The Abduction from the Seraglio explores a multitude of social issues from hundreds of years ago, yet succeeds in tying the topics to modern day ideologies.
There are layers upon layers of rich meaning in The Abduction from the Seraglio, Mozart’s first singspiel, a comedic, German opera with spoken word. The Atlanta Opera brought the 1782 opera to life this past weekend in their first production of the 2016-2017 season.
Written by Mozart at 25 years old, Abduction originated as a fantastical tale that simultaneously fetishized and barbarianized Islam, portraying ruler Pasha Selim (Tom Key) and his assistant Osmin (Kevin Burdette) as sexual predators. Abduction romanticizes a western Asian harem as a place from which Europeans struggle to escape. Two European women, Konstanze (Sarah Coburn) and her servant Blonde (Katrina Galka) are victims of the slave trade, awaiting the rescue of Belmonte (Ben Bliss) and his servant Pedrillo (Matthew Grills).
Abduction explores religion, gender roles and justice, and The Atlanta Opera provokes criticism of how Western civilization previously viewed the East. Slavery, cultural stereotypes and sexual assault are reduced to jokes in the classical story, but The Atlanta Opera understands that the contemporary audience is more enlightened than that of the 18th century.
Emphasizing the importance of female leads, Coburn and Galka brilliantly demonstrate different reactions to similar situations. When Selim attempts to seduce Konstanze, Coburn’s voice is cautious yet determined as she pleads for him to let her go. She asks for more time, kneeling and shaking her fists. When he gives one more day to overcome her grief from being separated from Belmonte, her love, she genuinely thanks him. In contrast, Galka is aggressive in proclaiming she would never love Osmin, by standing on a chair, challenging his abilities and mocking him. When Osmin sings lower notes, she mimics him, rolls her eyes and shakes her head. Her voice is assertive as she throws pillows at him, forcing him off the stage. Galka is the model leader women hope to encompass, while Coburn is the persona into which too many women are shamed.
In Mozart’s time, these characters were probably viewed as typical “damsels in distress,” but a contemporary audience has a feminist interpretation of Mozart’s work to the audience. While the plot hasn’t changed, people understand that Konstanze and Blonde rescue themselves — to an extent. Galka especially embodies her character’s power in her acting: Her frustration with Osmin builds up until she hits him. She begrudgingly folds laundry until Pedrillo tells her they are escaping, upon which she scatters the laundry all over the stage, a silly symbol of freedom.
Toward the end of the third and final act, Belmonte and Pedrillo question Konstanze and Blonde’s loyalty. The women are shocked that their beloveds accuse them of literally sleeping with the enemy. Galka brings Blonde’s outrage to life in gradually understanding that the person she trusts most does not trust her, but she fiercely defends herself. As a modern audience, we drew parallels to victim-blaming and generalizations of women as deceiving, problems which have gained attention over time. Coburn and Galka master each archetype of a strong woman whose abilities are questioned.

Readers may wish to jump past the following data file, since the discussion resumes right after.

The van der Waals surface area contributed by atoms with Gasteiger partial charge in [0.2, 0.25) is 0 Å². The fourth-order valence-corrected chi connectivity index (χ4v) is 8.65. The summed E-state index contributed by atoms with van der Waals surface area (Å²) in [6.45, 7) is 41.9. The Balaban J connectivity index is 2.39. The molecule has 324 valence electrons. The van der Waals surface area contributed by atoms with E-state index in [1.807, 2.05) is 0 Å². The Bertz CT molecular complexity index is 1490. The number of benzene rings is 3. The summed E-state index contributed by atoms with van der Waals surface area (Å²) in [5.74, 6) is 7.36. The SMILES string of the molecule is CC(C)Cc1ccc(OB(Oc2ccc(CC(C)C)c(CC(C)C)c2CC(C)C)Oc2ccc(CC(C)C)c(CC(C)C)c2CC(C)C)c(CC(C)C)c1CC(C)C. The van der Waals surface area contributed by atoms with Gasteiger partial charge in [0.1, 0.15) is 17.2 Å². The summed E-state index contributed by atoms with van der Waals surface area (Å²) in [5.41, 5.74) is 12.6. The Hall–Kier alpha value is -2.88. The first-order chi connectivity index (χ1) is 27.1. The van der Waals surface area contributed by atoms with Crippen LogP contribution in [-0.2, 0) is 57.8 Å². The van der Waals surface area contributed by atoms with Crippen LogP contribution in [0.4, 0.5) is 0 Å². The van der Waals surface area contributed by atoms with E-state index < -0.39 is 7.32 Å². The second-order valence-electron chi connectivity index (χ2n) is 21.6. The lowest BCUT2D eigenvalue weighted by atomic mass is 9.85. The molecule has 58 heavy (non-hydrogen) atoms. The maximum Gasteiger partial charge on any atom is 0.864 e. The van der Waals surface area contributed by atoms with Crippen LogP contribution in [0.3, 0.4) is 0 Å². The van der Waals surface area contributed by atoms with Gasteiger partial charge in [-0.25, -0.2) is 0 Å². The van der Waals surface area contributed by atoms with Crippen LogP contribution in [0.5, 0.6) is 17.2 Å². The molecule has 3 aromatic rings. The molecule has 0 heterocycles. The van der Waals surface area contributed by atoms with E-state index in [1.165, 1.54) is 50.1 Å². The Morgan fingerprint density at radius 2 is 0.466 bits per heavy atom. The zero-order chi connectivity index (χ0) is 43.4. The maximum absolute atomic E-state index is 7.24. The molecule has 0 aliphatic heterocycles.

Another social issue at the heart of Abduction is that of cultural stereotypes, which Key and Burdette explore as Selim and Osmin, respectively. Osmin is a caricature of how Europeans viewed Ottomans at the time. In this production, Burdette wears loose, colorful clothes, a turban that he sometimes takes off his bald head and eye makeup that Westerners generalized as worn by all Asians. Burdette’s actions demonstrate the general mocking attitude toward Ottomans. He casually twirls and jumps rope with a whip and dances with exaggerated gestures. European ethnocentrism caused this diminished view of Middle Eastern people.
Osmin and Selim are slave owners who try to seduce the European women. The audience laughed when Burdette, as Osmin, declares to Blonde, “You are my slave; you must obey me!” She brushes off his commands, responding that European men have more manners and that Osmin should be more polite. The issues of racism and sexism combine. We feel bad for Blonde for enduring Osmin’s abuse but uncomfortable that the Ottoman character is the barbaric enemy. We disdain that the non-European characters are malicious fools.
This production of Abduction features chic embellishments that welcome newcomers. During the overture, a black-and-white, faux-vintage silent film provides the backstory of how the Spanish women become stranded in the seraglio. Bliss’s pastel purple and Coburn’s pastel pink wigs and costumes amusingly contribute to the exaggerated story. Stage director Chris Alexander incorporates minimal choreography, performed by Bliss, Grills and Burdette, which includes modern moves like bending knees and shaking behinds, which made the crowd roar.
While the production mostly remained true to Mozart’s intentions, these modern adjustments helped engage with the audience of 2016. Opera aficionados should pay close attention to how ensembles appeal to 21st century concerns and anyone interested in how the meaning of a work of art changes over time should indulge in a masterpiece like The Atlanta Opera’s Abduction.